This is the background that the Rwandan Diaspora still connected to dynamics in the country (there are both Hutus and Tutsis in the group) had mind in trying to stop the conference from taking place since it was announced. At the same time, as it proved that the Peace Palace and other official supporting the event would not renounce their project; many members of the diaspora registered to attend the event. Others organized a demonstration to denounce a conference which could hardly fit in the Peace Palace. Those who registered did not receive any reply for weeks, some never did. After several interventions and pressures towards organizers and supporters of the event, many of those who registered finally received invitation to attend. After traveling from all over The Netherlands to The Hague, nearly all of them were refused entrance. Despite their names figuring on the general list, a second list had been established by organizers naming persons who should not by any means be allowed in. At one time a security agent reported to us that someone from the organization will come and look at our faces to see who should get in and who should not. For those familiar with circumstances of the 1994 genocide, this combination of “lists” and “facial looks” invoked a horrifying memory of the way Tutsis were identified and killed. I was allowed in merely by a security agents’ mistake. I was standing immediately behind a group of people who could “naturally” be allowed in, because of being members or sympathizers of those who organized the event. I presented my invitation with confidence, and the security agent omitted to check the second list of those not to be admitted in where my name featured in second place.

The conference itself did not offer any surprise. Belgian citizen Christian de Beule made a pretentious, colonial-style account of the history of the region – mainly focusing on Rwanda and Burundi. He blamed the “domination oriented Tutsis” for all the woes that the region has faced throughout history. His obsessive, simple idea is that Kagame is some kind of African Machiavelli to be stopped rather than receive the support he enjoys in the West. Robert Kruger, a former U.S. Ambassador to Burundi, shared his views on how to achieve lasting peace based on his experiences in the region. His main idea was that in all three countries – Rwanda, Burundi and DRC – no one shall be prosecuted. The solution was to emulate South African truth and reconciliation commissions. This was also the essence of the “vision” of Hotel Rwanda and event’s “hero”, Paul Rusesabagina, under the catchy title: “vision for peace in the Great Lakes Region through a Truth and Reconciliation Commission for Rwanda”. His speech – focused on thanking his international, high-profile supporters and on his acute criticism of the RPF – sounded more like a launch of a political platform. During the questions sessions, I pressed him on comments he made that events in Rwanda qualified as genocide only because the Security Council decided to call the so, but he declined to answer the question. He also did not say a word about my other questions on his alleged political activities hidden behind humanitarianism; on his alleged link with the FDLR armed groups operating in Congo; on his alleged political party (Party for Democracy in Rwanda: PDR-IHUMURE) and; the lack of activities of his foundation on the ground. Dutch Member of Parliament Chantal Gillard’s presentation on the need of an integrated regional resolution for stability in the whole Great Lakes Region was the only neutral, general and less activistic presentation.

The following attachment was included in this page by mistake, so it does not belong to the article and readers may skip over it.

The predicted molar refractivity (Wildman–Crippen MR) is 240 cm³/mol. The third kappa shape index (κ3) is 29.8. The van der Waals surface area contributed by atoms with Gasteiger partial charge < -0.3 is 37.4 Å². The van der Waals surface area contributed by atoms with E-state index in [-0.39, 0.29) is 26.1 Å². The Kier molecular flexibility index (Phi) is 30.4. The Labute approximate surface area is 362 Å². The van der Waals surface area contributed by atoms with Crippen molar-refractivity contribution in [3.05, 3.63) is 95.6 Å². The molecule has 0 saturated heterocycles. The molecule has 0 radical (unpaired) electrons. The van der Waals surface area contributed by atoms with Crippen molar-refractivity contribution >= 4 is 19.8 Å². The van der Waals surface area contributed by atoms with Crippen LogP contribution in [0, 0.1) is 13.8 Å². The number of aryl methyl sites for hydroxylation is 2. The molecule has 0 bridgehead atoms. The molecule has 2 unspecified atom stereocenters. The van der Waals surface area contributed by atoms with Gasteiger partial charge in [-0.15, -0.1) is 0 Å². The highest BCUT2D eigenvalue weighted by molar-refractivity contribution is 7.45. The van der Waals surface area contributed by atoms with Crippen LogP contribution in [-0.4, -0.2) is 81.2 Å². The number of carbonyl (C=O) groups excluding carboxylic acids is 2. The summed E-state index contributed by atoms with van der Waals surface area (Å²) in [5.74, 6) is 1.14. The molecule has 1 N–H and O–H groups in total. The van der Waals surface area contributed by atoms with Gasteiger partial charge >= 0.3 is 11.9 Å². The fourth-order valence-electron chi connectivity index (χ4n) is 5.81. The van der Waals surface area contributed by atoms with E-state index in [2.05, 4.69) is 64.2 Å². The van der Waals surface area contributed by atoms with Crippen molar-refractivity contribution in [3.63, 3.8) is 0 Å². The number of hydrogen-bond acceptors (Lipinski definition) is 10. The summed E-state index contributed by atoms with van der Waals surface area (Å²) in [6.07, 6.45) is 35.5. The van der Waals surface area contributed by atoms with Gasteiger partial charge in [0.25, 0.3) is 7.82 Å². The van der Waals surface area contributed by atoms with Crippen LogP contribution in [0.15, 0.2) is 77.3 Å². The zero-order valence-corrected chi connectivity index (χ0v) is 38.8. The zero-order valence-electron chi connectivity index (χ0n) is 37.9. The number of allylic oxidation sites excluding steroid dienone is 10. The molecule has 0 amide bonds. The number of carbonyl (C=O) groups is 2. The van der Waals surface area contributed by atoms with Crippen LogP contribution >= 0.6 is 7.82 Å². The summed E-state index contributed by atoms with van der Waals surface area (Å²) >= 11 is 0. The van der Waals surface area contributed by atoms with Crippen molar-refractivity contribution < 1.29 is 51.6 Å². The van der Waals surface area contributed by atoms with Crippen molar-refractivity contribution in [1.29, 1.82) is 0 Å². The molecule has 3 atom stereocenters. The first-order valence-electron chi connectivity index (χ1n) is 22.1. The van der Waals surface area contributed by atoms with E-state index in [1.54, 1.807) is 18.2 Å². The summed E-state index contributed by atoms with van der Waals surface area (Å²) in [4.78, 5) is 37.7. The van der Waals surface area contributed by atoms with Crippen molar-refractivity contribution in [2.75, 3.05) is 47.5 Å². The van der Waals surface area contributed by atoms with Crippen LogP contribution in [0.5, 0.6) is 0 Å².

A well choreographed, and thus tightly controlled, one hour question session showed divergence between the mass of revisionist movement supporters who had come from all over Holland and neighboring countries; the Congolese participants who could not find their place in a debate stereotypically presented under the light of the “old tribal hatred” between Hutus and Tutsis and; other participants not from the region. Some could not understand the newness of Rusesabagina’s “vision” as dynamics in Rwanda and Burundi were in that direction. Others even lauded the leadership in Rwanda for its achievements, to the dismay of some participants.

It was obvious that the organizers were trying to gather support for their long lost cause. It is doubtful whether they succeeded. But in the eyes of many Rwandans, the Peace Palace lost some of its glitter for hosting a conference aimed at directly or impliedly denying the Tutsi genocide in Rwanda. Some might see substantial differences between the two but for many Rwandans, including those demonstrating outside the palace; this invaluable platform was like hosting a conference in the palace for deniers of the reality of the holocaust. The fact of the matter is that while some view this and similar events as a way of promoting democracy in Rwanda, this might end up being a path to destabilization of a country which is still struggling to overcome the legacy of past divisions.


[1] Keith Harmon Snow, ‘The Grinding Machine: Terror and Genocide in Rwanda’, 24 April 2007, available at http://towardfreedom.com/home/content/view/1022/0/, last visited on 23 May 2008

[1] Authoritative references include, but are not limited to: Gérard Prunier, The Rwanda Crisis: History of a Genocide (Columbia University Press,1995); Linda Melvern, Conspiracy to Murder: The Rwanda Genocide and the International Community (Verso, April 2004); Mahmood Mamdani, When Victims Become Killers: Colonialism, Nativism, and the Genocide in Rwanda (Princeton University Press,2002); Romeo Dallaire, Shake Hands with the Devil: The Failure of Humanity in Rwanda (Carroll & Graf Publishers, 2004); Alison Des Forges, Leave None to Tell the Story: Genocide in Rwanda ( Human Rights Watch, 1999); Fred Grunfeld and Anke Huijboom, The Failure to Prevent Genocide in Rwanda: The Role of Bystanders (Martinus Nijhoff, 2007))

[1] The revisionist movement is exemplified by: Pierre Péan, Noires fureurs, blancs menteurs : Rwanda 1990-1994 (Broché, 2005); Robin Philpot, Ca ne s’est pas passé comme ça à Kigali (Les Editions des Intouchables, 2005); the website http://www.survie-alsace.org/ has extensively documented (in French ) the various negationist publications and statements in conferences.